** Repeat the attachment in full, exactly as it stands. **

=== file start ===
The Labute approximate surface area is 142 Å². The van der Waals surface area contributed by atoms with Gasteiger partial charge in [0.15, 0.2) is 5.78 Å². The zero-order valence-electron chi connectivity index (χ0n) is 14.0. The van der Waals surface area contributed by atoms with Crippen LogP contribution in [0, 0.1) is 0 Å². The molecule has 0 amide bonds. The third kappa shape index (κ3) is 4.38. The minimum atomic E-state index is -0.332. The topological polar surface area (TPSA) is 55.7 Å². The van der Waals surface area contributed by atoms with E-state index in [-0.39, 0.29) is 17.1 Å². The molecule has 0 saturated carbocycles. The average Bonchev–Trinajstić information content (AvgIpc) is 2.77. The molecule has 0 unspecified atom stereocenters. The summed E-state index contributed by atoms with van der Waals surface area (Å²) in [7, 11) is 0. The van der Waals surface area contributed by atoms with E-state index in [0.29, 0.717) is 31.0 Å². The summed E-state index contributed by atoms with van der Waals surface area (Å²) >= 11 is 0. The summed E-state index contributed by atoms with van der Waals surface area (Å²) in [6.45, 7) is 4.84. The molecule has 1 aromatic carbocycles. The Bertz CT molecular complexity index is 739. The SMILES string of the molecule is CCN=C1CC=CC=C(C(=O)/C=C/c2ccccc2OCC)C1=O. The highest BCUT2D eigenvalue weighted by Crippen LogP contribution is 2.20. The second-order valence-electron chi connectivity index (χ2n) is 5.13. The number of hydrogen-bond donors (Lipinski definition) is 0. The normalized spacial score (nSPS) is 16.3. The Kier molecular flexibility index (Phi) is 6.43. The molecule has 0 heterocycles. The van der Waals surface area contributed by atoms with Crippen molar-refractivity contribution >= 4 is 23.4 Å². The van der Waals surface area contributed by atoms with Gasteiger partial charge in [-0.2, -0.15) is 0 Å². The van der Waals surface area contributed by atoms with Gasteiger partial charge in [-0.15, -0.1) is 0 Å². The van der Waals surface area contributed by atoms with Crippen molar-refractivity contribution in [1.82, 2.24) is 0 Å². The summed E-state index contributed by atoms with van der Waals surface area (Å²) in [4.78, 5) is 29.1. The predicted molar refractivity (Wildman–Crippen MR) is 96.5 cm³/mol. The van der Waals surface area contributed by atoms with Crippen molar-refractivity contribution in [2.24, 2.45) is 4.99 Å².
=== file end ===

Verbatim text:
The Labute approximate surface area is 142 Å². The van der Waals surface area contributed by atoms with Gasteiger partial charge in [0.15, 0.2) is 5.78 Å². The zero-order valence-electron chi connectivity index (χ0n) is 14.0. The van der Waals surface area contributed by atoms with Crippen LogP contribution in [0, 0.1) is 0 Å². The molecule has 0 amide bonds. The third kappa shape index (κ3) is 4.38. The minimum atomic E-state index is -0.332. The topological polar surface area (TPSA) is 55.7 Å². The van der Waals surface area contributed by atoms with E-state index in [-0.39, 0.29) is 17.1 Å². The molecule has 0 saturated carbocycles. The average Bonchev–Trinajstić information content (AvgIpc) is 2.77. The molecule has 0 unspecified atom stereocenters. The summed E-state index contributed by atoms with van der Waals surface area (Å²) in [7, 11) is 0. The van der Waals surface area contributed by atoms with E-state index in [0.29, 0.717) is 31.0 Å². The summed E-state index contributed by atoms with van der Waals surface area (Å²) >= 11 is 0. The summed E-state index contributed by atoms with van der Waals surface area (Å²) in [6.45, 7) is 4.84. The molecule has 1 aromatic carbocycles. The Bertz CT molecular complexity index is 739. The SMILES string of the molecule is CCN=C1CC=CC=C(C(=O)/C=C/c2ccccc2OCC)C1=O. The highest BCUT2D eigenvalue weighted by Crippen LogP contribution is 2.20. The second-order valence-electron chi connectivity index (χ2n) is 5.13. The number of hydrogen-bond donors (Lipinski definition) is 0. The normalized spacial score (nSPS) is 16.3. The Kier molecular flexibility index (Phi) is 6.43. The molecule has 0 heterocycles. The van der Waals surface area contributed by atoms with Crippen molar-refractivity contribution >= 4 is 23.4 Å². The van der Waals surface area contributed by atoms with Gasteiger partial charge in [-0.2, -0.15) is 0 Å². The van der Waals surface area contributed by atoms with Gasteiger partial charge in [-0.15, -0.1) is 0 Å². The van der Waals surface area contributed by atoms with Crippen molar-refractivity contribution in [1.82, 2.24) is 0 Å². The summed E-state index contributed by atoms with van der Waals surface area (Å²) in [4.78, 5) is 29.1. The predicted molar refractivity (Wildman–Crippen MR) is 96.5 cm³/mol. The van der Waals surface area contributed by atoms with Crippen molar-refractivity contribution in [2.24, 2.45) is 4.99 Å².